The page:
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See Inside Scientific American Volume 310, Issue 6

Will Mutual Assured Destruction Continue to Deter Nuclear War?

Does deterrence prohibit the total abolishment of nuclear weapons?



IZHAR COHEN

When I was in elementary school in the early 1960s, we were periodically put through “duck and cover” drills under the risibly ridiculous fantasy that our flimsy wooden desks would protect us from a thermonuclear detonation over Los Angeles. When I was an undergraduate at Pepperdine University in 1974, the father of the hydrogen bomb, Edward Teller, spoke at our campus about the effectiveness of mutual assured destruction (MAD) to deter war. He said that by stockpiling many weapons neither side has anything to gain by initiating a first strike because of the retaliatory capability of both to send the other back to the Paleolithic.

So far MAD has worked. But as Eric Schlosser reveals in his riveting 2013 book Command and Control, there have been dozens of close calls, from the Cuban missile crisis to the Titan II missile explosion in Damascus, Ark. And popular films such as Stanley Kubrick's 1964 Dr. Strangelove have played out how it could all go terribly wrong, as when General Jack D. Ripper becomes unhinged at the thought of a “Communist conspiracy to sap and impurify all of our precious bodily fluids” and orders a nuclear first strike against the Soviet Union.

A deterrence strategy like MAD is not a long-term sustainable solution because of escalation, accidents and crazies, and efforts have been made over the past two decades to reduce the world's stockpiles, from a peak of around 70,000 in 1986 to about 17,300 today, only 4,200 of which are operationally active nuclear warheads. Can we get to “nuclear zero”?

The original cold warrior himself, Ronald Reagan, thought we could. He considered nuclear weapons to be “totally irrational, totally inhumane, good for nothing but killing, possibly destructive of life on earth and civilization.” Also calling for “a world free of nuclear weapons” are such cold warriors as former secretaries of state Henry Kissinger and George Shultz, former secretary of defense William Perry and former senator Sam Nunn of Georgia in, of all places, the Wall Street Journal. The movement Global Zero has charted a path to reach that goal by 2030. General James E. Cartwright, formerly vice chairman of the Joint Chiefs of Staff, says that the U.S. and Russia could reduce their nuclear arsenals to 900 weapons each and still maintain a deterrence peace until, later, they reach zero through diplomatic means. It's worth noting that 185 of the world's 194 countries (95 percent) are doing just fine without nuclear weapons, and more nations have started and abandoned nuclear weapons programs than started and completed them. This is encouraging, but is it fail-safe?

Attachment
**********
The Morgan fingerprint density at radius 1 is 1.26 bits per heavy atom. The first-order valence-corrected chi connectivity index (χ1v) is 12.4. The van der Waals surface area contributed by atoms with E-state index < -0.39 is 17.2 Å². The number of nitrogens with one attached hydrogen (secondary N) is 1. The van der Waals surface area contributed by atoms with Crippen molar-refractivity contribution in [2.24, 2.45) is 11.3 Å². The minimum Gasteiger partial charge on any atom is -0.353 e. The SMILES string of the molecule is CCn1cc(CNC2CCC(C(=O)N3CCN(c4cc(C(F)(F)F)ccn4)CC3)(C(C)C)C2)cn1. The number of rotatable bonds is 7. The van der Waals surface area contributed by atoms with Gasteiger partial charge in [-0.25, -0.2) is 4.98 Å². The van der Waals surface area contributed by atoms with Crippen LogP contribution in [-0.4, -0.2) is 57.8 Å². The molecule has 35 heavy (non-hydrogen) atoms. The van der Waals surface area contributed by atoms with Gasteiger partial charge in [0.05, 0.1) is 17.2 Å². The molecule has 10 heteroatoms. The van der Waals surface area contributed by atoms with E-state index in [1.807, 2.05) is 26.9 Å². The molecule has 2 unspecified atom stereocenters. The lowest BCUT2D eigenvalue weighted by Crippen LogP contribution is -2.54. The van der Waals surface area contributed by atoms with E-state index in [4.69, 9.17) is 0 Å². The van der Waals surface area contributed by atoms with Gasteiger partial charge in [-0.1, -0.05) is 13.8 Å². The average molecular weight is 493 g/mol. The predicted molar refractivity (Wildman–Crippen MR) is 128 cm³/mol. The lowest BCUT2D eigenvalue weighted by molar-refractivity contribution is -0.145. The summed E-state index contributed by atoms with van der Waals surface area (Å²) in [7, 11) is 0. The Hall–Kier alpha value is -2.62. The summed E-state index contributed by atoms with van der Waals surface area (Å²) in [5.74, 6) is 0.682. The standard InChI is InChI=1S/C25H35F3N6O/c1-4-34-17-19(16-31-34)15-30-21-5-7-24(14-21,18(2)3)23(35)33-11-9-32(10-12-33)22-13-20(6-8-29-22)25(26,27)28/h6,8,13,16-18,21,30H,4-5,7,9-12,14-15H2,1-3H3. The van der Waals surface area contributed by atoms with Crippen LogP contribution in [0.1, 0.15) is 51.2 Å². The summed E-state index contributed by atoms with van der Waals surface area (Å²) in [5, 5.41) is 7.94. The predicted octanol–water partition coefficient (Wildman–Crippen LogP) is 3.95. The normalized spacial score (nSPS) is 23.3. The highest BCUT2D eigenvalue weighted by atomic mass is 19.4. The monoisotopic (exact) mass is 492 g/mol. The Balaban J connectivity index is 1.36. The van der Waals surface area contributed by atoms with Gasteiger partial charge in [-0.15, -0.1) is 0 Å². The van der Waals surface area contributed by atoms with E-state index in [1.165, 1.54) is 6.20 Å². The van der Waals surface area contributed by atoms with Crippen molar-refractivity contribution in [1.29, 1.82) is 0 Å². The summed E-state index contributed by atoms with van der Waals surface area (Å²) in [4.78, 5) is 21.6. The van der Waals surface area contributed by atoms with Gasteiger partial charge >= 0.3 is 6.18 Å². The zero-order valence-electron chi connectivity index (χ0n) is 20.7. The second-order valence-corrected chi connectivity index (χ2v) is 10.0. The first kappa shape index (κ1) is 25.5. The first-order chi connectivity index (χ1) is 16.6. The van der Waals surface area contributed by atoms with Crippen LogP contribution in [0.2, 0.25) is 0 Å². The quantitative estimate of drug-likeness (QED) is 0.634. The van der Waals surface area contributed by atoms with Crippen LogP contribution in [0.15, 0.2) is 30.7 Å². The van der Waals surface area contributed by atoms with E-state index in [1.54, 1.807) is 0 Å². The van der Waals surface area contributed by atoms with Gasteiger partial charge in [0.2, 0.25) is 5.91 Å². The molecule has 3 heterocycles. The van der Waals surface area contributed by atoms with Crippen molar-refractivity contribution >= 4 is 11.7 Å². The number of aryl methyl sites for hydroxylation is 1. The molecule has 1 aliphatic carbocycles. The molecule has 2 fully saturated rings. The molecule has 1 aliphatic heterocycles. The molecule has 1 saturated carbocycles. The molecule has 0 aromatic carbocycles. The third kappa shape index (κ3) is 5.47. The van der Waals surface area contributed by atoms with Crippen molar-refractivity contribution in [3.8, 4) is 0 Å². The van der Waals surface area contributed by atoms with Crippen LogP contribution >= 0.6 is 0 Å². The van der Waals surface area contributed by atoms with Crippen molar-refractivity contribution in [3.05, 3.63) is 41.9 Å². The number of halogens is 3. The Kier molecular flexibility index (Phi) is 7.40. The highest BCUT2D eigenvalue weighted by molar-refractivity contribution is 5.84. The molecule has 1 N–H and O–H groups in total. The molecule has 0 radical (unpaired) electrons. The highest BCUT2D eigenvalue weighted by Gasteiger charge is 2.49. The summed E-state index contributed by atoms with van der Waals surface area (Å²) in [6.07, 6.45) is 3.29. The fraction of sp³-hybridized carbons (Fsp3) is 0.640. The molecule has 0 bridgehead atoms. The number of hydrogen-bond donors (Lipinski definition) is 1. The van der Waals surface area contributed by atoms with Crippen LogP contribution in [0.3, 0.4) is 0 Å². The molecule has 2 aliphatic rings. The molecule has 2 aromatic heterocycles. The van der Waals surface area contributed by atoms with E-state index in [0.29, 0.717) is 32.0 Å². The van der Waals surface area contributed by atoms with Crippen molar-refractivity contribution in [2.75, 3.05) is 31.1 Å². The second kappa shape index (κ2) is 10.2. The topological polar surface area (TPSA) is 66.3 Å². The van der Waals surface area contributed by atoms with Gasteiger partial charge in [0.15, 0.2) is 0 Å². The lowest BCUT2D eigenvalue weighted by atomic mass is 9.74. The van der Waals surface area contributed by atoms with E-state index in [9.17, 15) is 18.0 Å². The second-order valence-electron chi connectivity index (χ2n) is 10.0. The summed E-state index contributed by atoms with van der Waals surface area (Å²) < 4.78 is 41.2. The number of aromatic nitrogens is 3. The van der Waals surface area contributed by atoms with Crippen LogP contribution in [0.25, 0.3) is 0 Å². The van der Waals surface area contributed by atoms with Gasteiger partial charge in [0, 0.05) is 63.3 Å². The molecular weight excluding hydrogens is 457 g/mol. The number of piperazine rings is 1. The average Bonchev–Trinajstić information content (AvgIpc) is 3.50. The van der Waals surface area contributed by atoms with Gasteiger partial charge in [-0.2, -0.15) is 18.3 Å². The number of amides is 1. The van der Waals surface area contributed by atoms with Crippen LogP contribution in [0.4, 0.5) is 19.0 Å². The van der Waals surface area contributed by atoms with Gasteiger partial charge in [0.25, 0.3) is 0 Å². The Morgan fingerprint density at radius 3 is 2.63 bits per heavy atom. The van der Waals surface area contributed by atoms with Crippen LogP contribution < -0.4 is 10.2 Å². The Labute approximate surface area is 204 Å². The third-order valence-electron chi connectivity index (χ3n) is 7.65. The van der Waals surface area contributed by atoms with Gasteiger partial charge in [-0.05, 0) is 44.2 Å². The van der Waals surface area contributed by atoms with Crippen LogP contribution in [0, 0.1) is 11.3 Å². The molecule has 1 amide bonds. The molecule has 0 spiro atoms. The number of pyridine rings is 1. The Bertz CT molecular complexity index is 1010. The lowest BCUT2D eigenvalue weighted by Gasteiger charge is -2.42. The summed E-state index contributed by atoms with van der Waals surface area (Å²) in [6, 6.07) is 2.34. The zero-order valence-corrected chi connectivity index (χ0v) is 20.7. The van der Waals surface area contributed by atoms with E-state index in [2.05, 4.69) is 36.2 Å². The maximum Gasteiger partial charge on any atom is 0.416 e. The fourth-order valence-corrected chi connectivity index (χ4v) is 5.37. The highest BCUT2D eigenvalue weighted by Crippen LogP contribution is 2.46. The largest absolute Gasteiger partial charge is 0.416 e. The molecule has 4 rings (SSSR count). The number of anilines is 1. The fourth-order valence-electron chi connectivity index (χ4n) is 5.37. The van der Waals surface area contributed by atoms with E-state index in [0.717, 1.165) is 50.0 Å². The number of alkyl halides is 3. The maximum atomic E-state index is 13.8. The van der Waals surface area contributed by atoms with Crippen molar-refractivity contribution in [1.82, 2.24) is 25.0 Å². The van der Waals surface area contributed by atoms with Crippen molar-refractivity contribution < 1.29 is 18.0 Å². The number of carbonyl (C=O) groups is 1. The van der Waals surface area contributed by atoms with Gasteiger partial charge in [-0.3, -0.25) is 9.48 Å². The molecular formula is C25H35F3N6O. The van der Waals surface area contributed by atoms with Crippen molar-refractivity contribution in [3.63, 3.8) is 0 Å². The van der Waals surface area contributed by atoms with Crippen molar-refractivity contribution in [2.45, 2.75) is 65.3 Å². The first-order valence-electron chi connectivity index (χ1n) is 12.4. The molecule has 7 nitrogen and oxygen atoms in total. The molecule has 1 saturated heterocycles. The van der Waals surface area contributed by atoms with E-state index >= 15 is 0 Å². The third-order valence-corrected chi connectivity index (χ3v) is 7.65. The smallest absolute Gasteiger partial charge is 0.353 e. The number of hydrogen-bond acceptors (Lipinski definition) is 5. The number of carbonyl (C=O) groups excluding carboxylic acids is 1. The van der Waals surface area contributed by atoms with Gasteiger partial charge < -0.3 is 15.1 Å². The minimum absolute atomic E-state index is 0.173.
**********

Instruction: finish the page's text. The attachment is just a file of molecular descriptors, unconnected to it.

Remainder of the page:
To find out, I audited a class called Perspectives on War and Peace at Claremont Graduate University, taught by political scientist Jacek Kugler. His answer is no, for these reasons: One, some states that have nukes, such as North Korea, are unpredictable. Two, rogue states want nukes. Three, states waging conventional wars might escalate to using nukes. Four, if terrorists get nukes, they'll use them. Five, the taboo against using nuclear weapons has not yet expanded into a taboo against owning them, and so the danger of accidents or unhinged leaders remains. And six, the nuclear genie of how to make an atomic bomb is out of the bottle, which means other nations or terrorists can obtain them and destabilize deterrence.

Kugler thinks we can have “regional zero”—nuclear-free zones such as Latin America and Australia—provided the largest nuclear powers (the U.S., Russia, China and the European Union) agree to provide a secure response, which none can veto, to any preemptive use of nuclear weapons by rogue states. Even then, nonstate entities such as terrorist groups may be able to purchase fissile material on the black market, and if they do there is nothing to deter them because many look forward to a martyr's death.

With the ongoing terrorist threat and the lack of trust between nuclear nations (Russia comes to mind), nuclear zero is not yet in the cards. But if we continue to reduce the size of the global stockpile, reinforce the “no first use” policy, amp up the taboo against owning nukes, guard all fissile material, increase economic interdependency and spread democracy, we can inch our way to global security.

This article was originally published with the title "Nuclear Nada."

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